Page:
Sauerkraut in coconut milk

Ginataang Sauerkraut (Sauerkraut Cooked in Coconut Milk)

Yes, you read it right. Count me similarly surprised. I encountered the recipe for this unlikeliest of marriages in the book The Coconut Cookery of Bicol by Honesto C. General only very recently. As the child of a Bicolana I was curious if there were edible plants that I have yet to try cooking in gata the Bicol way. Towards the end of the chapter simply titled “Vegetables” there it was: sauerkraut. I knew I had to make it. 

The dish has an interesting past. According to the book the recipe was created during World War II in the Philippines. The author’s guerilla platoon, being attached to an American unit, received sauerkraut as part of their ration. None of the Filipino soldiers knew what sauerkraut was, and the cans would remain untouched. 

Creativity out of necessity

General recalled, “We did not want to betray our ignorance by asking the G.I.’s how to prepare the sour concoction. One day when our platoon leader asked what to do with our rising inventory of the stuff, somebody suggested cooking it in gata. A new dish was born.” 

The recipe piqued our curiosity. It was a lesson in using what’s available, much like in fermentation. I also enjoy cooking sour fruits in coconut milk after learning how to prepare sinantolan or ginataang santol (cotton fruit) and ginataang kamias (bilimbi) from my mother. Both are typical Bicolano ulam that go so well with hot rice. So I could see how ginataang sauerkraut might work. The book only provided general instructions but it turned out to be quite easy to make! 

And we’re happy to report that the resulting dish is really good. As we know, fermentation creates umami along with the saltiness and sourness so that the dish is easy to make vegan, and does not require the balao (salted baby shrimp) and badi (dried fish) typical in Bicolano ginataan. Easy-peasy complexity.  

Some tips

  • Use fresh coconut milk (first press) from the palengke rather than the canned or boxed ones from the supermarket. Freshly pressed coconut milk has a sweetness that seems to disappear during the pasteurization or sterilization of commercial coconut milk. But if you cannot get a hold of it, then feel free to use canned ones and just add half a teaspoon of coconut sugar for some sweetness when cooking the gata.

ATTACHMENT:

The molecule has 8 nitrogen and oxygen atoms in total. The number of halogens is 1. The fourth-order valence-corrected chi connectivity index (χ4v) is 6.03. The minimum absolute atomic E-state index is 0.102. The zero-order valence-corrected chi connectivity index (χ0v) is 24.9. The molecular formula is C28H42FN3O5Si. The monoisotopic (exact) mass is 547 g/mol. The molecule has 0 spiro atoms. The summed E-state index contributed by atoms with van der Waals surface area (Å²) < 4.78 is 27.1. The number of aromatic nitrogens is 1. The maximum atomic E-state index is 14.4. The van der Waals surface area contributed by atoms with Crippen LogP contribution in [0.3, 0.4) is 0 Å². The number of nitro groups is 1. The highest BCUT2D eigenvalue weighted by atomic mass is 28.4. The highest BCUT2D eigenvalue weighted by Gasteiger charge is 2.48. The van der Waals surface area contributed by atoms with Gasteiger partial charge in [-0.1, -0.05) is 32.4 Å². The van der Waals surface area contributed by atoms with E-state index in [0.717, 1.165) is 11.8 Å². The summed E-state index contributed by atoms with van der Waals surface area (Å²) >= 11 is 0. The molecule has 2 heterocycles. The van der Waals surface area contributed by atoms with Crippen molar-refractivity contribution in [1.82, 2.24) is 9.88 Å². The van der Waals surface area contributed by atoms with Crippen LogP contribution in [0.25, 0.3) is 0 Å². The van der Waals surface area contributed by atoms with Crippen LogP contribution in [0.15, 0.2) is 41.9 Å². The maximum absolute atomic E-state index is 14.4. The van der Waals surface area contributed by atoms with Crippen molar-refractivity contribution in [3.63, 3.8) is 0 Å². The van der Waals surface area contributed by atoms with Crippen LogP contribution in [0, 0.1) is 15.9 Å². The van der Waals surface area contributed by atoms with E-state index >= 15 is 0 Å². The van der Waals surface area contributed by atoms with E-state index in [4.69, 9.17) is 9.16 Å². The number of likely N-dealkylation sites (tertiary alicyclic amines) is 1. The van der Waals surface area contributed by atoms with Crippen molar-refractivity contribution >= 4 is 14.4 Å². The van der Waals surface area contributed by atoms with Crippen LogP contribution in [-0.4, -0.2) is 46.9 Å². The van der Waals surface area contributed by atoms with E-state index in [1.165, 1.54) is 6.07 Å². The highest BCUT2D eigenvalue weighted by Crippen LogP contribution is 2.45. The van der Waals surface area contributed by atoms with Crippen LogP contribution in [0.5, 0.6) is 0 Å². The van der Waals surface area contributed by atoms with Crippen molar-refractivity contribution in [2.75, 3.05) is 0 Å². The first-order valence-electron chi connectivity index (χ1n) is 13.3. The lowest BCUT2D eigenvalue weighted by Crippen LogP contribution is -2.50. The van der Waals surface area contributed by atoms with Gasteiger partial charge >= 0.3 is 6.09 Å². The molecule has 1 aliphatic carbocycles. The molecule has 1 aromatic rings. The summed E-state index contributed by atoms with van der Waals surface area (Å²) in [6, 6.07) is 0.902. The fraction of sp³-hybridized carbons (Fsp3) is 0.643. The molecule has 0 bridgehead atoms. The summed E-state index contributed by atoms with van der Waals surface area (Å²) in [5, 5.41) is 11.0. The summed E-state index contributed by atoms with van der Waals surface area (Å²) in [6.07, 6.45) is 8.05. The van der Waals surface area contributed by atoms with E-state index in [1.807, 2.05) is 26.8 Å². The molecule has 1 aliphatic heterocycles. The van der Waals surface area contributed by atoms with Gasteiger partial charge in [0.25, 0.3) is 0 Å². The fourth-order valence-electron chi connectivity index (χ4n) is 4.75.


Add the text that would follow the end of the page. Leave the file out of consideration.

green coconuts
Photo by Oleksandr Pidvalnyi on
  • Cook the gata in high heat. This recipe also references the Bicolano way of cooking gata, which is to cook it in high heat, stirring constantly so that it doesn’t scorch or curdle (or spit hot coconut milk!). We need to cook the gata until all the water content evaporates and it starts to express oil.  Such a method also means that the high temperature will kill the living organisms in the sauerkraut. I would recommend making this recipe when you have too much sauerkraut at home or you make it regularly so you also have access to the fresh one. 
Have raw sauerkraut on hand to reap the benefits of living microorganisms.
  • Go easy on the salt because the sauerkraut is already salty. We recommend tasting the dish first before adding any salt or vegan fish sauce. 
  • Set aside the sauerkraut juice after draining! You can take a spoonful of it daily as a probiotic shot, use as lemon or vinegar replacement, as backslop to kickstart your next batch of sauerkraut, or mixed in your martini.


  • 1 small onion, sliced thinly into strips
  • 3 cloves of garlic, minced
  • 1 thumb of ginger, minced
  • 1 can of mushrooms, drained and rinsed (or 1 cup of oyster mushrooms)
  • 2 cups of gata (first press coconut milk)
  • 2 cups of sauerkraut, drained and roughly chopped
  • Siling labuyo (optional)
  • Vegan patis/fish sauce (optional) or salt
  • 1 Tbsp cooking oil


  1. In a wok or large frying pan, heat the oil over a low flame and cook the onion until translucent.
  2. Add the ginger and cook for five minutes. Add the garlic and cook for a minute.
  3. Increase the heat to medium and add the mushrooms. Cook until the moisture has evaporated from the mushrooms.  
  4. Add the coconut milk, increase the heat, and bring the gata to a gentle boil. Stir constantly so that it doesn’t scorch, curdle, or spit hot gata.  
  5. Stirring constantly, wait for the gata to turn into a thick, gently boiling sauce. Into this add the chopped sauerkraut and the chili if you are using. 
  6. Stir constantly for even cooking until it expresses oil. The final dish should have little to no water content from the gata. Season to taste. Serve with hot rice.  

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